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Optimizing your Blog for Google Panda

Google Panda and BlogsThe recent update made by Google (Panda) is the first major change since 2009. There were many blogs that were affected by this update. Some experienced a drop in their traffic, while some experienced a surge. Whatever change your blog experienced, I’m sure you have noticed a lot of buzz around these algorithm changes. What is Panda all about? Let’s take a look:

No gibberish

According to Google, the Panda update was made to enhance the quality of search results. This made spammy sites disappear from the results. Though there still are some gibberish sites on search results, there are many websites that were pushed down in the search rankings. The Panda update is not perfect, but it did make considerable changes.

The update targeted low quality sites with superficial and shallow content, and brought down their rankings. The websites that were hit the hardest by Panda were content farms and article sites.
Click here to read the full blog post!

Corporate Blogging Guide (7): Blog Performance Tracking Tools

A blog’s success is measured through both its number of active readers or of RSS subscribers and its performance in traffic: number of page views, of unique visitors, popularity, page rank and many others.

There are a few methods to obtain the needed statistics to track and measure such indicators.

1. Access and traffic statistics

Google, the most powerful and popular search engine in the world, provides bloggers with traffic statistics though its free Google Analytics service.

By choosing a free Google Analytics account, you can view stats regarding your blog’s page views, number of unique or returning visitors, keywords used to reach your blog, the most visited pages you have posted, geographical tracking of your visitors and much more.

Google Analytics is currently considered to be a very accurate and relevant tool. Other services you might consider are StatCounter or Woopra with its live tracking and analytics features.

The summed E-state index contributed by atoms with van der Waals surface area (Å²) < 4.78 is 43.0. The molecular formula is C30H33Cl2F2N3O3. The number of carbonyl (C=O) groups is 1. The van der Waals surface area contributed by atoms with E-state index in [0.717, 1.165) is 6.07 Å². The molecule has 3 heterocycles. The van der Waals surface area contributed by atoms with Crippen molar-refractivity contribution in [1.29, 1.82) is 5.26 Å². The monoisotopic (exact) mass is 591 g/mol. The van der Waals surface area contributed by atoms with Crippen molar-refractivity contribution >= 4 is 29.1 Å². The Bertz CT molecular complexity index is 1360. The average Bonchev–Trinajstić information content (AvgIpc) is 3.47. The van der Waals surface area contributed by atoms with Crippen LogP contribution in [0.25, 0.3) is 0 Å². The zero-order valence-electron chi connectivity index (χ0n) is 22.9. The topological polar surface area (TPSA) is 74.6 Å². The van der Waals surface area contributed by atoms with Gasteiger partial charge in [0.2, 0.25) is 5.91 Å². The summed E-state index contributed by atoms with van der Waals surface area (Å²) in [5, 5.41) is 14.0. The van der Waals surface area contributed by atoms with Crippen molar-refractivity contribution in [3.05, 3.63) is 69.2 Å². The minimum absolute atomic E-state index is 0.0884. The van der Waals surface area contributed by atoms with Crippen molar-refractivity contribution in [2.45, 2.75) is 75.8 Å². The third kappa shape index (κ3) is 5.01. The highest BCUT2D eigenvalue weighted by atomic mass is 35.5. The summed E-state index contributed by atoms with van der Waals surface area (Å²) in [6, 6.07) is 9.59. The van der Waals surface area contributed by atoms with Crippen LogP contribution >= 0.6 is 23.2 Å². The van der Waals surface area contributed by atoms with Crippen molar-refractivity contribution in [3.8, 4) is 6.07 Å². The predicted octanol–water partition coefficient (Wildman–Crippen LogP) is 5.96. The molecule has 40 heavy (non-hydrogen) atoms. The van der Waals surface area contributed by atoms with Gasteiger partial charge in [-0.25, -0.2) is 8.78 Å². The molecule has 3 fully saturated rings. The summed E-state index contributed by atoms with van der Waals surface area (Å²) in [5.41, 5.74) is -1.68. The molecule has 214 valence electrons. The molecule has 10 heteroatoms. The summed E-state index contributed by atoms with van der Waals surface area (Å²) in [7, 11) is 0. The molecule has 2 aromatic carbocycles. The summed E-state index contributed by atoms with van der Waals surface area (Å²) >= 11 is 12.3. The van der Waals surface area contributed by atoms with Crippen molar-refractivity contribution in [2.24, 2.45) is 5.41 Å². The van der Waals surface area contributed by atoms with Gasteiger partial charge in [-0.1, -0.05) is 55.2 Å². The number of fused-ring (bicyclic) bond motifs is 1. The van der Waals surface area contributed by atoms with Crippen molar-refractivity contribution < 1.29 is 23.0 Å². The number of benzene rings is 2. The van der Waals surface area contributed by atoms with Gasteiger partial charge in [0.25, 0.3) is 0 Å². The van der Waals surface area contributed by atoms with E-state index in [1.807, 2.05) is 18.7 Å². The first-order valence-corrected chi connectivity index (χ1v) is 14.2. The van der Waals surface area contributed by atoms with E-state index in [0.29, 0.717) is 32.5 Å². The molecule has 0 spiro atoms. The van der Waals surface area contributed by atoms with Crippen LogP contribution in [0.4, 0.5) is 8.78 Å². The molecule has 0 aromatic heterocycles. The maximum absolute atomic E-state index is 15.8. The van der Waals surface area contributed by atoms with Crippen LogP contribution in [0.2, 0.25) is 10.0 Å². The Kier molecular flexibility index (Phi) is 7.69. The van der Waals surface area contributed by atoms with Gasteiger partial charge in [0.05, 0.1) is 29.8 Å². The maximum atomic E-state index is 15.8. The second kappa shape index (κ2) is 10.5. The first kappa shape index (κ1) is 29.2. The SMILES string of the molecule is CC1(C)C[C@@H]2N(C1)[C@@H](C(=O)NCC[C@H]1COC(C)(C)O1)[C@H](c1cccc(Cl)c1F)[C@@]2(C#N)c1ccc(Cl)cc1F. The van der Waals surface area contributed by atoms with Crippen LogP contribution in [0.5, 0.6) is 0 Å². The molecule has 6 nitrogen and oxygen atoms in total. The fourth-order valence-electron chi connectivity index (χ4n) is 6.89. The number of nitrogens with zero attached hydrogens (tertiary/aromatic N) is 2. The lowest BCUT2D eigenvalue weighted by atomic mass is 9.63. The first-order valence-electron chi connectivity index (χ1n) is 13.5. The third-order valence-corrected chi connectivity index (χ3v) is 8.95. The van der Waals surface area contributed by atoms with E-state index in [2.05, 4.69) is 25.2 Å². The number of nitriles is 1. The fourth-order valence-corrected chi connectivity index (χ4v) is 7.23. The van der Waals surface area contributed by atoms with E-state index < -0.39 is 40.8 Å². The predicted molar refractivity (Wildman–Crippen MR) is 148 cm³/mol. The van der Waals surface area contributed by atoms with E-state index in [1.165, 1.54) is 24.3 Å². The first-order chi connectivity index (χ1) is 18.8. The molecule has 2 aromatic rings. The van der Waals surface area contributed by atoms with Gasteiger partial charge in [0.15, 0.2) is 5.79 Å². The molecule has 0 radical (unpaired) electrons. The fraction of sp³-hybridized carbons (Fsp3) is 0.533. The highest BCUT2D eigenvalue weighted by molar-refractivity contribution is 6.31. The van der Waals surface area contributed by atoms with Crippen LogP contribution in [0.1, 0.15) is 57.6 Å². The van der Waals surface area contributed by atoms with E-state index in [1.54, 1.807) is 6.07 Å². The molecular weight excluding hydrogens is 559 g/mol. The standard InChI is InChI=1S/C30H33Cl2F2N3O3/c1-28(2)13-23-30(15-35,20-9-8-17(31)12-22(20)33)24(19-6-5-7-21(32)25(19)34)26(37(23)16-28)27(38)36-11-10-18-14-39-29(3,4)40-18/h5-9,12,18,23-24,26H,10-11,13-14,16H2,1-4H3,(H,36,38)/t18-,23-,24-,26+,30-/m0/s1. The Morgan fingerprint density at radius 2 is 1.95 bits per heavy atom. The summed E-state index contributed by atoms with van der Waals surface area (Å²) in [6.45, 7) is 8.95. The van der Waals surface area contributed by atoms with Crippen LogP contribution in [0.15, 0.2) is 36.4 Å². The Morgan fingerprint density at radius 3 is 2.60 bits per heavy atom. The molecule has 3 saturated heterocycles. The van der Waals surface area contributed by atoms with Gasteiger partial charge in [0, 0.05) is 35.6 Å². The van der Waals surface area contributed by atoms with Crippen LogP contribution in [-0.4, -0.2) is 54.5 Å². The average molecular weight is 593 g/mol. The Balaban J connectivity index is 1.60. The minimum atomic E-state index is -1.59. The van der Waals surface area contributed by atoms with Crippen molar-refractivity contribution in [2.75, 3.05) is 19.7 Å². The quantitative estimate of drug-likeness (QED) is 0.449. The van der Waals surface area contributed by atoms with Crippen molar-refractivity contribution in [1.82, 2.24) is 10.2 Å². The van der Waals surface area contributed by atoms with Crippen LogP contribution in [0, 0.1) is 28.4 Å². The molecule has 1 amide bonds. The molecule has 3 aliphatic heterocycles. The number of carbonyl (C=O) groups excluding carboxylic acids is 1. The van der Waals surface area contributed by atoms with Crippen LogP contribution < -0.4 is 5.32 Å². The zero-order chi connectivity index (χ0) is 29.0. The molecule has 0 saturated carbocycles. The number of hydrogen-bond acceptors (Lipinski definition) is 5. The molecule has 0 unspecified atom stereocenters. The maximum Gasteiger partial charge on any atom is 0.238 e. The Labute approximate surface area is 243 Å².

Click here to read the full blog post!

The FeedBurner Subscriber Count Drop Issue

Over the past few days many of us have seen a significant drop in our RSS subscriber count in our FeedBurner account.

The FeedBurner help group – if we can call it that way, as no one ever seems to answer – is filled with messages from users who have “lost” even thousands of subscribers overnight. What’s the answer these users get? The silent treatment. And it’s not the first time users report these drops and get no answer.

OK, we’ve seen a pattern in these drops and it involves the Google Reader subscribers. With Google Reader being probably the most popular feed subscription tool worldwide, there’s no wonder that the drop percentage ranges from 30% to 70% in some cases.

So, just for the sake of remaining optimistic about this situation, let’s presume that Google is working on a way to better integrate these two services (FeedBurner and Reader) to provide better statistics to us users.

Even so, this does not explain the lack of updates on the FeedReader Status blog or the lack on a 2 line message on the help board that would definitely calm down the spirits. And as the case is not singular, and the lack of communication seems to turn into a habit, I cannot help but thinking that ever since Google took over FeedBurner, the relationship between the project team and the users has gone from good, to bad, to worse.

A change of attitude is required in this age of instant communication, otherwise even if Google is running the service, competition will eat it up. “All this has happened before, and will happen again” as they used to say on my favorite TV show, Battlestar Galactica.

Update: After 3 or 4 days of madness on the boards, a Google team member addressed a short message confirming that the issue is related to Google’s Feedfetcher and has been reported to the responsible department. It took a while…

Update 2: An acknowledgement of the issue is finally made official on the FeedBurner blog. 3 to 4 days after users started to ask questions about it.

PageRank update in progress. The new Alexa.

Those of you interested in website rankings and SEO, you’d better check out your sites’ PageRanks. As we speak, a new update is in progress (one that has been rumored about). Over the past few hours I’ve seen pagerank updates on most of the websites I’m working on, going up, and back dow, and up again. Let’s see how and when it will stabilize.